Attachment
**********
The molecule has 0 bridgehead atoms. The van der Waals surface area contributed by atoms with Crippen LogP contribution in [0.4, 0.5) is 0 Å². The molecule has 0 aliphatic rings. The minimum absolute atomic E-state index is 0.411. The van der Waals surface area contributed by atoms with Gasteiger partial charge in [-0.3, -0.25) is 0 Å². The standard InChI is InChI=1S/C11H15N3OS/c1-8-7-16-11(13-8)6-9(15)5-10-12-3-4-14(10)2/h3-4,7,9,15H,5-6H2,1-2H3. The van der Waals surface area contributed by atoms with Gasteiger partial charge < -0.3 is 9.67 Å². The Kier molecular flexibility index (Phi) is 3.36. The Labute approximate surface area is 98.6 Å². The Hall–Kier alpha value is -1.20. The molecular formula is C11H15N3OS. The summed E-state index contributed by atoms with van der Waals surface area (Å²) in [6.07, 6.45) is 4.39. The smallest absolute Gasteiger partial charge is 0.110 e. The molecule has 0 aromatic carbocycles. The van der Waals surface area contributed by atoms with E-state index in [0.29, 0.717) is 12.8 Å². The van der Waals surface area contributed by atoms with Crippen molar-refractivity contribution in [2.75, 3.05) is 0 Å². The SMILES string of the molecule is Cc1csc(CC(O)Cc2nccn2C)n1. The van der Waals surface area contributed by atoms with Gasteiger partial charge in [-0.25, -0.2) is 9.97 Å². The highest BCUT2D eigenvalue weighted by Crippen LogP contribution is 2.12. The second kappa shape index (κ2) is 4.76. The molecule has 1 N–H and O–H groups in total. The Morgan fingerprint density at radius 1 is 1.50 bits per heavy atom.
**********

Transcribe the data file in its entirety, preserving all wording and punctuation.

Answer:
The molecule has 0 bridgehead atoms. The van der Waals surface area contributed by atoms with Crippen LogP contribution in [0.4, 0.5) is 0 Å². The molecule has 0 aliphatic rings. The minimum absolute atomic E-state index is 0.411. The van der Waals surface area contributed by atoms with Gasteiger partial charge in [-0.3, -0.25) is 0 Å². The standard InChI is InChI=1S/C11H15N3OS/c1-8-7-16-11(13-8)6-9(15)5-10-12-3-4-14(10)2/h3-4,7,9,15H,5-6H2,1-2H3. The van der Waals surface area contributed by atoms with Gasteiger partial charge < -0.3 is 9.67 Å². The Kier molecular flexibility index (Phi) is 3.36. The Labute approximate surface area is 98.6 Å². The Hall–Kier alpha value is -1.20. The molecular formula is C11H15N3OS. The summed E-state index contributed by atoms with van der Waals surface area (Å²) in [6.07, 6.45) is 4.39. The smallest absolute Gasteiger partial charge is 0.110 e. The molecule has 0 aromatic carbocycles. The van der Waals surface area contributed by atoms with E-state index in [0.29, 0.717) is 12.8 Å². The van der Waals surface area contributed by atoms with Crippen molar-refractivity contribution in [2.75, 3.05) is 0 Å². The SMILES string of the molecule is Cc1csc(CC(O)Cc2nccn2C)n1. The van der Waals surface area contributed by atoms with Gasteiger partial charge in [-0.25, -0.2) is 9.97 Å². The highest BCUT2D eigenvalue weighted by Crippen LogP contribution is 2.12. The second kappa shape index (κ2) is 4.76. The molecule has 1 N–H and O–H groups in total. The Morgan fingerprint density at radius 1 is 1.50 bits per heavy atom.